After great training runs and solid skiing, Scott was poised to put down a significant result yesterday. He was skiing well and exactly on the line he'd planned when he hit an unseen rut in the shade and got bucked hard out of the course. He recovered without crashing, but not without some fancy footwork. It was a disappointment, but I thought nothing more of it. Tomorrow's another day, right?
Scott acted pretty normal (for a 17 year old) this morning and went through his race day routine. He swung by my position as Finish Referee to say good morning and seemed excited about the race. He watched the top women to monitor how the course was running and was exactly at the point of a major crash. The top seeded woman went headlong into the "A" net at full speed. It took 20 minutes to get her off the course on a backboard. Scott swung by my location again and relayed the accident status.
He had an OK race. Probably 1.5 seconds slower than expected, but still finished 14th (third amongst Juniors), and lowered his FIS points. When he came by to visit I asked him the same question I always ask, "How was your head at the start." For the first time this year he said, "Messed up." Evidently the thought that he was going to get injured entered his mind at the start and he battled it all the way down, losing focus at one point and making a costly mistake. We talked about it for a while and it occured to me that yesterday was the first time he'd ever failed to complete a run through a downhill. That, plus witnessing the accident, must have put doubt in his mind. The good news is that he's thought that all through and put it behind him. He's really excited about the National Championship Downhill tomorrow.
Scott also made another mental error today. He was so disappointed with his run that he didn't even consider where he'd finished relative to the other Juniors. Instead he headed to his room to catch-up on schoolwork. Later he got a pointed text from his coach with a photo of the podium missing one athlete. He got a well deserved butt chewing at the evening meeting as well.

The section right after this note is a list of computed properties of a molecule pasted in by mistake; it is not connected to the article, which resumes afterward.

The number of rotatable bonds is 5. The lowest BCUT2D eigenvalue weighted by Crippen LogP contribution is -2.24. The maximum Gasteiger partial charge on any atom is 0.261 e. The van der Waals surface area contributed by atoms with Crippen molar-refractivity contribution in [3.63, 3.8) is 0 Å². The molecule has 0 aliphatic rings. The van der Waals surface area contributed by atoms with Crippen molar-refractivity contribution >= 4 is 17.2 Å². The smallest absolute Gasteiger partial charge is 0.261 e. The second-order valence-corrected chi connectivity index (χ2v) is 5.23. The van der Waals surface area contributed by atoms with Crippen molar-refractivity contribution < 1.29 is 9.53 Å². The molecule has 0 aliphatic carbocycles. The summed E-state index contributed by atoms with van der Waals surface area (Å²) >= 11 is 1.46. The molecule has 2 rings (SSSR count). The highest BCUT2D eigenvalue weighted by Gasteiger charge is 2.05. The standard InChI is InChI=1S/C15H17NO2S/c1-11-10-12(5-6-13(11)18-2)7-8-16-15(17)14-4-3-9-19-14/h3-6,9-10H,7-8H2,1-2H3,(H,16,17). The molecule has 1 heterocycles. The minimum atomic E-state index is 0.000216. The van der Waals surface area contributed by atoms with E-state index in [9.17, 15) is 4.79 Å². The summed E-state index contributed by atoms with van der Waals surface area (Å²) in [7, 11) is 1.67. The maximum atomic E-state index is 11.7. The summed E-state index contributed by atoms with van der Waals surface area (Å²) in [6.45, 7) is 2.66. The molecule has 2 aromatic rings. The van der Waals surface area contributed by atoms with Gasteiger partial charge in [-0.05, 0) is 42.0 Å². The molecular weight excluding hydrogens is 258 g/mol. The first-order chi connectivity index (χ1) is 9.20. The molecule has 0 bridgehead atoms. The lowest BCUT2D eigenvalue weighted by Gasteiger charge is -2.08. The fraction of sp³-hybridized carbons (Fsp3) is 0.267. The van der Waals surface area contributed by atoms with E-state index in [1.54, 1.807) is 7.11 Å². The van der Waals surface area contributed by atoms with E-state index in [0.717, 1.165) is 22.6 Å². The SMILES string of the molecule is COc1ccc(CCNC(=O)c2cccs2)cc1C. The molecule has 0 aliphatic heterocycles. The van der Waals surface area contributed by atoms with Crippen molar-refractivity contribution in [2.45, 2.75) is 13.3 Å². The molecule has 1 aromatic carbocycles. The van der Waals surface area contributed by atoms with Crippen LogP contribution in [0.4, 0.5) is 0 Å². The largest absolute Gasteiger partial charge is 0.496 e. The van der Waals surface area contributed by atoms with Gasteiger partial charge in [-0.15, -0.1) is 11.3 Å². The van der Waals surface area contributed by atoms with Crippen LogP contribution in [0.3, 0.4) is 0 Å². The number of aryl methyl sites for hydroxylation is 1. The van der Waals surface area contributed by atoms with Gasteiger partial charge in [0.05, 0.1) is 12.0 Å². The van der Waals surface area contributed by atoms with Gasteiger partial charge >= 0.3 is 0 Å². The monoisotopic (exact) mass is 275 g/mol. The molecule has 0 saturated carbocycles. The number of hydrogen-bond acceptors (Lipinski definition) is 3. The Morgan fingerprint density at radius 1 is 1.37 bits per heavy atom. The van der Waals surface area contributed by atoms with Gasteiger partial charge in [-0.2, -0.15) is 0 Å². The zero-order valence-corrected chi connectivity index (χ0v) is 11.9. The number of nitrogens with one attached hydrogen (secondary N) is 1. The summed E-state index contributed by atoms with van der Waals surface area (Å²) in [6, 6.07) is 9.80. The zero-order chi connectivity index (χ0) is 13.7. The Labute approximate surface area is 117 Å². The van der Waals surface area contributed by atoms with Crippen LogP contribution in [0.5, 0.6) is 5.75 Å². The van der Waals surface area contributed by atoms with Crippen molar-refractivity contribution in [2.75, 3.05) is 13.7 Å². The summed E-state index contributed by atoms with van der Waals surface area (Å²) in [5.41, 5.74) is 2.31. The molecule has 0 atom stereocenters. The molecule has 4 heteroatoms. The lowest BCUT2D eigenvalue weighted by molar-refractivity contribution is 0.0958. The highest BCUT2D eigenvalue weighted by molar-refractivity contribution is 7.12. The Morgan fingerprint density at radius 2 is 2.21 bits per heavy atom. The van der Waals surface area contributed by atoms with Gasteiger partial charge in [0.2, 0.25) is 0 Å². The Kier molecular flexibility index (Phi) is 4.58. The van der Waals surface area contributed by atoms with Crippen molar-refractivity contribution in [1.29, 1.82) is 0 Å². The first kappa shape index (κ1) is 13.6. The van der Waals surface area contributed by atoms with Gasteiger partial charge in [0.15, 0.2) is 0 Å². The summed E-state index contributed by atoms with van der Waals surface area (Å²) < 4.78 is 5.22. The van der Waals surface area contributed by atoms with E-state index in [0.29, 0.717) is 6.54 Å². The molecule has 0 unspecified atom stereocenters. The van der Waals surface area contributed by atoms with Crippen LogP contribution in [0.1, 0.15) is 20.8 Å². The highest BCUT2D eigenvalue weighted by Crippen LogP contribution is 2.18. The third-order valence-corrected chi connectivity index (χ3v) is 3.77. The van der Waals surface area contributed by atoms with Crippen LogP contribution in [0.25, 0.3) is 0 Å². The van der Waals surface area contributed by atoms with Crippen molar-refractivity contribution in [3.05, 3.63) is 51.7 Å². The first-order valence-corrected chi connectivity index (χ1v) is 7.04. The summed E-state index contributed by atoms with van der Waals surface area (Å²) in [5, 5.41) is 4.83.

Every day is a lesson...

Sunday, February 13, 2011

America's Downhill

That's what it was dubbed when Aspen became the original US Downhill World Cup stop. Since then it's been supplanted by the Birds of Prey track at Beaver Creek. Rumor has it the locals are a bit upset, but that hasn't dampened their passion for big races; Aspen has been hosting NORAM and championship downhills on a regular basis.
The Aspen track is a classic, dropping 2800 feet in elevation with a mixture of glides, jumps, micro-terrain and extreme steeps. Scott loves the venue -- he took Silver and Gold here at Junior Nationals two years ago.
Scott's here for the NORAM speed week, which will include two Downhills, two Super Gs, and a Super Combined. Additionally, the US National Downhill Championship will be run on Wednesday. Scott's in heaven... back-to-back speed weeks. Downhills are like a trip to the amusement park for him. Top it off with good snow and sunshine, and it just can't be beat!
We were concerned about the surface watching the weather last week. Aspen was enjoying a powder cycle with frigid conditions. But the Aspen Valley Ski Club and mountain operations have been down this road before. The track is now solid, and speeding up each passing day. Today's training run results were on average two seconds faster than yesterday's. I suspect we'll pick up 4-5 seconds over the course of the week.
Scott's skied well each day. Yesterday he tied for 11th in the first training run, with a substantial mistake on the steepest pitch. He essentially was off line coming in and had to suffer through 4-5 gates on the low line... not the fast choice. He fixed that today and finished in fifth place, one second off the lead. He still sees another half second he can clean up, so he's hoping for a big day tomorrow. He'll have NORAM downhills Monday and Tuesday, followed by the national championship on Wednesday.
An exciting sideline for me is that about 25 athletes in this field of 100 are on Podium Wax products. The buzz is slowly growing and we are being recognized as a bonafide player. I'm tired of "glacial" growth...